But the years that followed my homecoming were some of the most difficult of my life.
While my injuries were not visible, they loomed for years. I self-medicated with alcohol on the weekends, much to my wife’s dismay. There were the obvious signs: nightmares and a deep sense of restlessness. It was only decades later, at the urging of my younger sister, that I sought help and received a PTSD diagnosis and treatment.
Today, I proudly serve as the President and CEO of the Arizona Veterans & Military Leadership Alliance, an advocacy group working to advance policies and programs to make those sacrifices less daunting. We focus on how we can best support service members, their families and the roughly 500,000 veterans living in Arizona — all of whom would benefit from a national, inclusive paid leave program.
A service member’s deployment is often disruptive to their family’s emotional and economic stability. It requires enormous sacrifice by spouses, friends and other loved ones to cope with the challenges of deployment. Inevitably, employed military spouses shoulder the weight of preparing for and managing daily life, including juggling household tasks, finances, and childcare.
And when a service member returns from deployment wounded, physically or mentally injured, or ill, family members often take on the role of caregiver.
As of last August, 40 percent of post-9/11 veterans reported a service-connected disability, which lends to the nearly 6 million caregivers across the country providing care to someone who currently or previously served in the military.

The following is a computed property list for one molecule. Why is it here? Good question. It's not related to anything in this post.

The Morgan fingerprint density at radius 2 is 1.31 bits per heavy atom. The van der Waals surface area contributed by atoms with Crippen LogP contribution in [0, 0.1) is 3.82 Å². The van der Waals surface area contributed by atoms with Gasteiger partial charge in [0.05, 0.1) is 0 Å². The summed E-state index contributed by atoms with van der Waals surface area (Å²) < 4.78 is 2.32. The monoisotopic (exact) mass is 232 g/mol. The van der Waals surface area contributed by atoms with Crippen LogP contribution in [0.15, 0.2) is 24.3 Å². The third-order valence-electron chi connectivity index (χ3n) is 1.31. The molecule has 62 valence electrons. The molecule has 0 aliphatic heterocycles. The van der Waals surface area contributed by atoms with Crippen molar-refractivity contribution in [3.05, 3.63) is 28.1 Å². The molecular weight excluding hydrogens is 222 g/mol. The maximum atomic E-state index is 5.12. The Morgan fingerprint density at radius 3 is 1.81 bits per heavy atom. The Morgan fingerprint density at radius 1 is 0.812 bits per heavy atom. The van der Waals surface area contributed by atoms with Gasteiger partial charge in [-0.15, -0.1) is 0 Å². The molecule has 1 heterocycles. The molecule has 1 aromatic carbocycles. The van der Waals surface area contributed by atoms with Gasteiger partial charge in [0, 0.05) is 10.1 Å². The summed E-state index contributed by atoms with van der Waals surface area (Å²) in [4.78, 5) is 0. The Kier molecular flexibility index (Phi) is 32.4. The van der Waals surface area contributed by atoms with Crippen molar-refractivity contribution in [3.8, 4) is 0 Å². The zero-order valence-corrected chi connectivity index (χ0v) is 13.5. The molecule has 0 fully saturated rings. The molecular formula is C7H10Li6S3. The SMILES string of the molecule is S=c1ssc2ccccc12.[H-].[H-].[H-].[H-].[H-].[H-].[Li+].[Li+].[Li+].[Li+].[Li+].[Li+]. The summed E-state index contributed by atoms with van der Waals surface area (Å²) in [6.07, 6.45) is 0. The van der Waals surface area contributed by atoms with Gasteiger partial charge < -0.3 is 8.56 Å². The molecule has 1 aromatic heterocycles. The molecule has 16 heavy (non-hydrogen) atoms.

Countless spouses, parents and children uproot their lives and step away from their own careers to help care for the brave men and women who serve our country — oftentimes these military caregivers navigate their loved one’s recovery, rehabilitation and reintegration without adequate support systems.
While the Family and Medical Leave Act, a federal initiative for unpaid leave, is available in all 50 states and has some provisions for military families, not everyone qualifies to receive it. And currently, paid family leave policies vary from state to state but are not available in most states. We do not have a paid leave policy in Arizona.
Last month, the Biden administration called on Congress to pass a national paid leave as part of the American Families Plan. As lawmakers, including our Senators Kyrsten Sinema and Mark Kelly, are considering policies to bolster our care infrastructure and support our families, I call on them to throw their weight behind a national paid leave policy — not just for military families, but for all Arizonan families.
In addition to honoring r fallen and their families, we also need to take action to pass policies that make the sacrifices of service members and their families easier to shoulder — and that means passing a national, inclusive paid leave program.
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